New Zealand’s Covid-19 pandemic isn’t done and dusted quite yet. But considering daily new cases are now odds-on to be zero, what lessons have we learned from the past two months – and how can we apply them to the future?
Today on The Detail, Emile Donovan talks to some crystal-ball gazers to see how our country might permanently change in the wake of the lockdown. That includes the political arena.
When Jacinda Ardern was on the way to being sworn in as Prime Minister in October 2017 she told John Campbell she wanted the government to bring kindness back.
But as any keen observer of the House of Representatives will tell you, that principle regularly falls by the wayside.
Sharp-tongued Members of Parliament hurl insults at one another like marbles around a school playground.
Petty point-scoring on the taxpayer dime is commonplace as each side looks for a chink in their opponent’s armour – even when the points at play are of little to no relevance to the people they represent.
But over the past couple of months – since we’ve had nothing better to do – occasional observers of political theatre have become devotees; and many don’t like what they see.
Newsroom’s political editor Sam Sachdeva says this has forced some politicians to adjust their tone and style.
“There’s been a desire from the populace for greater unity and a feeling of common sacrifice. Politics can often be quite divisive – about what separates us in terms of political beliefs; but when everyone is dealing with a national crisis, I think people want to be lifted up by our politicians rather than torn apart into different camps.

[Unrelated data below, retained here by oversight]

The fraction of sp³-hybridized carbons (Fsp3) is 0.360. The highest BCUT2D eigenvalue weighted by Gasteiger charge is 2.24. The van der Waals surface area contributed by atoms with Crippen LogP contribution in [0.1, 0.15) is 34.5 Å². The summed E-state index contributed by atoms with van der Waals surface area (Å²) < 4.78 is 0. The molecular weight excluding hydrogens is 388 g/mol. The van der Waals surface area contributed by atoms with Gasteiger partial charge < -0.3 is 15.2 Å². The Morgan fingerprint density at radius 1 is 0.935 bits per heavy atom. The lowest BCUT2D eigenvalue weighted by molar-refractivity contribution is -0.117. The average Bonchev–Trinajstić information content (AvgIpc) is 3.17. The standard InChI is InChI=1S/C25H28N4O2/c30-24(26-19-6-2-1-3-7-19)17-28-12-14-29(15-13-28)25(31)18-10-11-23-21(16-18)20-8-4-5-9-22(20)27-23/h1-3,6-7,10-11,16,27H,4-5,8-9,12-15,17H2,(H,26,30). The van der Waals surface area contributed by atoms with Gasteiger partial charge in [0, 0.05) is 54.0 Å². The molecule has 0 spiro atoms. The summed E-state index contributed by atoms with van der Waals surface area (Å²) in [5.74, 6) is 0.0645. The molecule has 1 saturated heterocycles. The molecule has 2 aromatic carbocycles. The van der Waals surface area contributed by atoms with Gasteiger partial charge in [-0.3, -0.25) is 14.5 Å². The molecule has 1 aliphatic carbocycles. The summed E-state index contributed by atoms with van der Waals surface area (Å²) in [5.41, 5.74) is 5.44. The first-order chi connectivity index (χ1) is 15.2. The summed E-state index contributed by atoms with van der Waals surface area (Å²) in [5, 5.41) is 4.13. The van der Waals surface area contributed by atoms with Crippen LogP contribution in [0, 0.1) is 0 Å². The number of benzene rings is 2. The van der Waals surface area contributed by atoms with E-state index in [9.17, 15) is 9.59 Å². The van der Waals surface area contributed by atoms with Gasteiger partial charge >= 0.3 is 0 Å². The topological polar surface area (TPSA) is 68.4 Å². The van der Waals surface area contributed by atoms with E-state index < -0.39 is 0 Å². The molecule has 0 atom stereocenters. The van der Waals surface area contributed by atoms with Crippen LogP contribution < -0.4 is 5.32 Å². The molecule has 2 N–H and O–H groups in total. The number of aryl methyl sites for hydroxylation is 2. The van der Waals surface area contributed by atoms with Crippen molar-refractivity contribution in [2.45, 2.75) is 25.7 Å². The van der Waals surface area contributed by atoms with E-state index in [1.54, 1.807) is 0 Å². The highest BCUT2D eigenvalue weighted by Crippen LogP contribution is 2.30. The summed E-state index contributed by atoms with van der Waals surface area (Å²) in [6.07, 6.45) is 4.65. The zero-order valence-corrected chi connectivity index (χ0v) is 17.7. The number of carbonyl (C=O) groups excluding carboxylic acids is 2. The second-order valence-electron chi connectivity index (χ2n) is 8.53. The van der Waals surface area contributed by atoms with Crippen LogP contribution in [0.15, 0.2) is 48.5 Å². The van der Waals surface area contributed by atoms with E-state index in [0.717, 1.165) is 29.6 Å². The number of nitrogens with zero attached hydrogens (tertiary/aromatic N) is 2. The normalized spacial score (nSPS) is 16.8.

“I think it has been difficult for politicians to adjust to. Westminster-style politics has endured for a long time and that is inherently adversarial, rather than collaborative.
“Governments and opposition MPs will work together behind the scenes … but it’s built into the process that you’ve got two sets of politicians facing each other across the debating chamber.
“It takes a bit of a mindset shift to get to where we are now. And as we’ve seen, some politicians have proved more able to do that than others.”
So, could these tonal changes stick around? Has Covid-19 given rise to a new, more collaborative, nicer genre of political theatre? Sachdeva is sceptical.
“I do think it’s relatively time-sensitive. People always talk about wanting constructive politics, not being opposition for opposition’s sake. Opposition leaders have said that since time immemorial, but funnily enough they get back into their old routines.
“We’re in an elevated state of national crisis so that demands a change from politicians. But I think in the medium-to-long term, I think we will turn back to something resembling business as usual.”